If you moved less than 30 days before an election, you must vote at your former residence's polling location. When you arrive to vote, tell the local Election Official of your change of address so that you can vote correctly at your new address in the future.
If you have moved more than 30 days before an election but did not change your address with Voter Registration Officials, you must vote at the polling place of your old residence, where you are registered to vote. However, you may only vote once at the original polling place and you must abide by special procedures, called “fail-safe voting.” These procedures include:
If you have moved to a different county in Pennsylvania, you must inform the Election Officials at your old polling place that you have moved to a different county and would like to have your registration changed. The Election Officials will let you vote at the old polling place based on your former residence, but they will require you to complete an affirmation declaring your new address and county of residence. After the election, the respective county voter registration commission will update their records. You will receive by mail a voter certification card from the new county. You cannot vote in your old county again unless you establish a residence there again and re-register to vote.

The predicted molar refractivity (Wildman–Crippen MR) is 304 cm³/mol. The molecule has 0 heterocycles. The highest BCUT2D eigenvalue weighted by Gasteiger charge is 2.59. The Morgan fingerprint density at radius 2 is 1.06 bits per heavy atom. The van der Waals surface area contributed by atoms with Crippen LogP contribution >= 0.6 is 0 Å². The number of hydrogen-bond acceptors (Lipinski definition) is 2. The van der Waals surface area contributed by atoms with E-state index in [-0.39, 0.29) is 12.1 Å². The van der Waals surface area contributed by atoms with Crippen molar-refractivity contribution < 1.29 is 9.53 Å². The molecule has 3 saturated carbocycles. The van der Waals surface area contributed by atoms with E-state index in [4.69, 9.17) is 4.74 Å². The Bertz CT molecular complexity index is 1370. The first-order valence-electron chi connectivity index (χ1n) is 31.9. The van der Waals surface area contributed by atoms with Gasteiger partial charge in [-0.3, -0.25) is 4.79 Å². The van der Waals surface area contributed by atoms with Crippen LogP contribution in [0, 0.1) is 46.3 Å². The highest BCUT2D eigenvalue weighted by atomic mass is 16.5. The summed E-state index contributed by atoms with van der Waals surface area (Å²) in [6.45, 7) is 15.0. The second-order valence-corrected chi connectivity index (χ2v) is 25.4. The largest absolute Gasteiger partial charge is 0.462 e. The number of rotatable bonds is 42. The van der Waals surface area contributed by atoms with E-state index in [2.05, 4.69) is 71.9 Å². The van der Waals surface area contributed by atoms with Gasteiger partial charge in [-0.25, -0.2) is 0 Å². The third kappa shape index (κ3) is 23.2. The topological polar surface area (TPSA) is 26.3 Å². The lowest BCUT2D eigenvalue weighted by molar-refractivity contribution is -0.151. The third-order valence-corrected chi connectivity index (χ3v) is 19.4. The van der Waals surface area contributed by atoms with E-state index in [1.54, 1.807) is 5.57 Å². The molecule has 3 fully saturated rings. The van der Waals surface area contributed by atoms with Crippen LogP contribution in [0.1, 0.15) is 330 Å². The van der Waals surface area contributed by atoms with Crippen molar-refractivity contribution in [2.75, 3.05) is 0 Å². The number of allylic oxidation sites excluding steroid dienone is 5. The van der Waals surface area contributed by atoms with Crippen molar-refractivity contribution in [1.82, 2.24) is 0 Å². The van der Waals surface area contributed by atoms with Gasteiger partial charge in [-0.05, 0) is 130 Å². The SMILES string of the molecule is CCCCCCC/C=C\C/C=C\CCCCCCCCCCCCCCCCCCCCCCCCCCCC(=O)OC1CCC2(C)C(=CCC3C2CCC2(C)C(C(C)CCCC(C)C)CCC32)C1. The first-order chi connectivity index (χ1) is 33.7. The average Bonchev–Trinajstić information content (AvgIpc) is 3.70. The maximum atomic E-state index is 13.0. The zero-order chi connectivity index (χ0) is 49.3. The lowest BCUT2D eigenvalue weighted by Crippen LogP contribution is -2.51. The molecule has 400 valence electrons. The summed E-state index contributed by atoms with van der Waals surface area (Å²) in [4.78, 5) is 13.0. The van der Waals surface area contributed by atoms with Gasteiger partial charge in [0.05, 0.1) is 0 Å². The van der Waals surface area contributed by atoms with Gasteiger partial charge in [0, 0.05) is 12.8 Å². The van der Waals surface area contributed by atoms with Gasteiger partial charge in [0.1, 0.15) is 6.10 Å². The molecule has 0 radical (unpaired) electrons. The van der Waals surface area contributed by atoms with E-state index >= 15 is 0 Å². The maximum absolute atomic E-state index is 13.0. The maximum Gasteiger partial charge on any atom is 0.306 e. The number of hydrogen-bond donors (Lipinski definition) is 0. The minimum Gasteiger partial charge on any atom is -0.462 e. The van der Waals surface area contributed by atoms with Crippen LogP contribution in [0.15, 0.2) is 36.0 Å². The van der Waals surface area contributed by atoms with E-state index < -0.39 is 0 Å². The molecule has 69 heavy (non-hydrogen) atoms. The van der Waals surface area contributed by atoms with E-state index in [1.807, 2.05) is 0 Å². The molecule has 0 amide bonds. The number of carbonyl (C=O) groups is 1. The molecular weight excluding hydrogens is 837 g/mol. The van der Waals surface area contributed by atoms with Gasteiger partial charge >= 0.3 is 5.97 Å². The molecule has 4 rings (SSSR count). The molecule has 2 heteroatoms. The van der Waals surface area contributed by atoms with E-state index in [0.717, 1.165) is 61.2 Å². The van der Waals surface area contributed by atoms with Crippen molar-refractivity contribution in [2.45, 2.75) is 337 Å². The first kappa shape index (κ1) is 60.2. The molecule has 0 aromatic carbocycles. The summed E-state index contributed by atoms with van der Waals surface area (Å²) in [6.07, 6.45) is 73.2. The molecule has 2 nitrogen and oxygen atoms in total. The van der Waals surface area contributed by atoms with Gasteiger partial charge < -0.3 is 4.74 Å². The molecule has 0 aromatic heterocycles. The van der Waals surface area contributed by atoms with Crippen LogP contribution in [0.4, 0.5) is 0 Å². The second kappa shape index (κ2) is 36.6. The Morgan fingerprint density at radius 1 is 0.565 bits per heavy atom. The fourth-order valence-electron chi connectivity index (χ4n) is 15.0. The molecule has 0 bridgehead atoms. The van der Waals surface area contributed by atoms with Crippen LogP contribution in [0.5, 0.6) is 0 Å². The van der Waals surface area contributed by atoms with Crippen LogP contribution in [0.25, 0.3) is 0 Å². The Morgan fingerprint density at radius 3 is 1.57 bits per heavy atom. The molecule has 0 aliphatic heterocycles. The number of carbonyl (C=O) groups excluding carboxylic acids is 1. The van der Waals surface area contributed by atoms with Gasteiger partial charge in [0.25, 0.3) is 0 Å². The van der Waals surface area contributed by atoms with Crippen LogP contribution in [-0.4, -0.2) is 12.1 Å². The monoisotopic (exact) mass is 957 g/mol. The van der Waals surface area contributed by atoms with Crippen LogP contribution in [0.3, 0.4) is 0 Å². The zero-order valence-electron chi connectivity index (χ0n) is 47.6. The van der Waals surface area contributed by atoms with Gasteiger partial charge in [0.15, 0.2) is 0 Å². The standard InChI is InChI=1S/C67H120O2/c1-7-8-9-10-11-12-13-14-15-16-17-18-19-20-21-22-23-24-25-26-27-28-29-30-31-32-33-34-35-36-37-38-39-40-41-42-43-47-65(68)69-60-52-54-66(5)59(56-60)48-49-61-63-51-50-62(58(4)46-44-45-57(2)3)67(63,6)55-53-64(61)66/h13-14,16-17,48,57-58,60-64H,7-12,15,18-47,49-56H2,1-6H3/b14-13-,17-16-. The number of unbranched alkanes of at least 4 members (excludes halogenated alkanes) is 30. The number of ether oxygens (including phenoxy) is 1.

Military and overseas citizens can use the Federal Post Card Application (FPCA), also known as Standard Form 76, to register to vote and to request an absentee ballot.
Visit the Federal Voting Assistance Program's (FVAP) Pennsylvania specific page with deadlines and other information, services and forms for military and overseas voters.
Military and overseas citizens can send and receive voting materials by fax and email. If you wish to use the fax or email options, you must indicate this on your FPCA.
Military and overseas citizens can use the Federal Write-In Absentee Ballot (FWAB) if they are concerned about receiving their printed ballot and returning it by the 7:00 p.m. deadline on Election Day. The FWAB is a blank ballot on which voters write in their choices.
Military and overseas citizens can also use the FWAB to register to vote and to apply for the absentee ballot, all in one step. Please note that FWAB voter registrations must be received by the voter registration deadline. For specific instructions, visit the Federal Voting Assistance Program's Pennsylvania-specific page.
Voting rights are restored automatically after release from prison. People on probation or parole are also eligible to vote. People who have had their voting rights restored will need to re-register to vote in accordance with the registration requirements and procedures noted above.
For more information, visit the Pennsylvania Secretary of State website.
For more information for voters with mental disabilities, visit The Bazelon Center for Mental Health Law and National Disability Rights Network’s document: “Voting Rights Guide for People with Mental Disabilities”
Information provided by Lawyers' Committee for Civil Rights
Conducting a Voter Registration Drive in your state? Here are some resources.